Buy the Halo 3
beta and receive a free copy of Crackdown
! That was the joke that hurtled across the chattering landscape of the internet, as soon as it was revealed that Microsoft's supercop-in-a-sandbox game would ride the coattails
of a ruthlessly marching Halo 3
. But that's okay, according to Crackdown
creator, David Jones. "It's really scary to think you could make a really great game that nobody has ever heard about," he notes in an insightful interview with Stephen Totilo
of MTV News.
The main problem, Jones states, is that Crackdown
simply doesn't look good in screenshots. Perhaps a "snapshot" makes for a better word, as he feels that the game's qualities are conveyed far better when it's in motion -- the seamless world, the explosive physics and the player character's constant evolution. Since it takes a while for Crackdown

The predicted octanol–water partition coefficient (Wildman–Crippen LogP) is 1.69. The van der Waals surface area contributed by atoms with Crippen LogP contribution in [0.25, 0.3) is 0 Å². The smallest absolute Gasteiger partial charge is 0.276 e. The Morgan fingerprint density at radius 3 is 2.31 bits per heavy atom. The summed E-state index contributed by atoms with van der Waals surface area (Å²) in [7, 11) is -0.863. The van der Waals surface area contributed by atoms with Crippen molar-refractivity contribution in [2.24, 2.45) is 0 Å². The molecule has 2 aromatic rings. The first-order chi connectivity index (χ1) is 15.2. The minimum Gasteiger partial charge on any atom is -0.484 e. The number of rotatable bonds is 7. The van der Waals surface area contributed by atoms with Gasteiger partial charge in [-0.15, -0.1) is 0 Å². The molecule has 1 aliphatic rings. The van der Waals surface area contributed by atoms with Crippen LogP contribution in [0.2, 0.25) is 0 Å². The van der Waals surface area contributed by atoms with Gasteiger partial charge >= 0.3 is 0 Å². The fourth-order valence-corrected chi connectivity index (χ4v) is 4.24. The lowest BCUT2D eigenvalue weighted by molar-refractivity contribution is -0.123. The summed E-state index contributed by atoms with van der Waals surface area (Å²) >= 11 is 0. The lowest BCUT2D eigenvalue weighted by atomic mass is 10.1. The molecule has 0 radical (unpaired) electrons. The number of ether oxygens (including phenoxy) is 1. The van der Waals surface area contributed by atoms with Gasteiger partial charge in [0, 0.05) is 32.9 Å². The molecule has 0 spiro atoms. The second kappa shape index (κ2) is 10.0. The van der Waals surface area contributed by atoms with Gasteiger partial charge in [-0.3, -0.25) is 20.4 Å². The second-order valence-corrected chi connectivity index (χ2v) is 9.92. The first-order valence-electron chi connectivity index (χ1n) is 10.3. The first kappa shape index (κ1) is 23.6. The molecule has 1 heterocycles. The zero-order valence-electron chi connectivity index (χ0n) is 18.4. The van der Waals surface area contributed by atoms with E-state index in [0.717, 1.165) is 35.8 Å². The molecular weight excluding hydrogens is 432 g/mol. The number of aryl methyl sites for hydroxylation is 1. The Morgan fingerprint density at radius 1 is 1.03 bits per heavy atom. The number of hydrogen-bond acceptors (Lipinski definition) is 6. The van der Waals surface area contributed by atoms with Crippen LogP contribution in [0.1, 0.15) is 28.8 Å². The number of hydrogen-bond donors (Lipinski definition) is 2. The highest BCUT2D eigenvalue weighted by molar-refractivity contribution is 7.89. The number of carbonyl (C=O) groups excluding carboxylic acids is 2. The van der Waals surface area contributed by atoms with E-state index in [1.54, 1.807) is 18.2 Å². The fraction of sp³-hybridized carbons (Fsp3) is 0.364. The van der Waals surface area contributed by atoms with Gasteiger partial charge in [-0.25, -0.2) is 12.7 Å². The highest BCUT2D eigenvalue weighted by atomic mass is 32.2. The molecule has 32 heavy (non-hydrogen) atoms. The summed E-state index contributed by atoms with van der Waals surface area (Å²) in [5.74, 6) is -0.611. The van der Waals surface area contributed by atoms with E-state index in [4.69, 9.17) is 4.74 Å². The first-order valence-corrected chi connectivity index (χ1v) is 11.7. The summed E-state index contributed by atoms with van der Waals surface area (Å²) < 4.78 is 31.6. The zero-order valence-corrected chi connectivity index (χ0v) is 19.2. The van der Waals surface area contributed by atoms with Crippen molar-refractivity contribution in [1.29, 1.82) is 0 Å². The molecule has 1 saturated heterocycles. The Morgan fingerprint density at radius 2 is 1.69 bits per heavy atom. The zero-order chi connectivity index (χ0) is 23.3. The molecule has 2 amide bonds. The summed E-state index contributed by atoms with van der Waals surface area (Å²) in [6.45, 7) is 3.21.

's protagonist to build up his attributes and start leaping over buildings, the game can't be readily grasped in the first five minutes or indeed, in a snapshot.
As Totilo aptly puts it, it's a "gradual sell."
The Real Time Worlds developer goes on to explain how his desire to reward players resulted in a lifting of Microsoft's achievement limit from 50 to 80 per game, and that "90 percent of the fight is just getting people to try something." Though the Halo 3
beta business may have inadvertently made some gamers doubt the game's quality, the demo currently available on Xbox Live should do much to help allay any GTA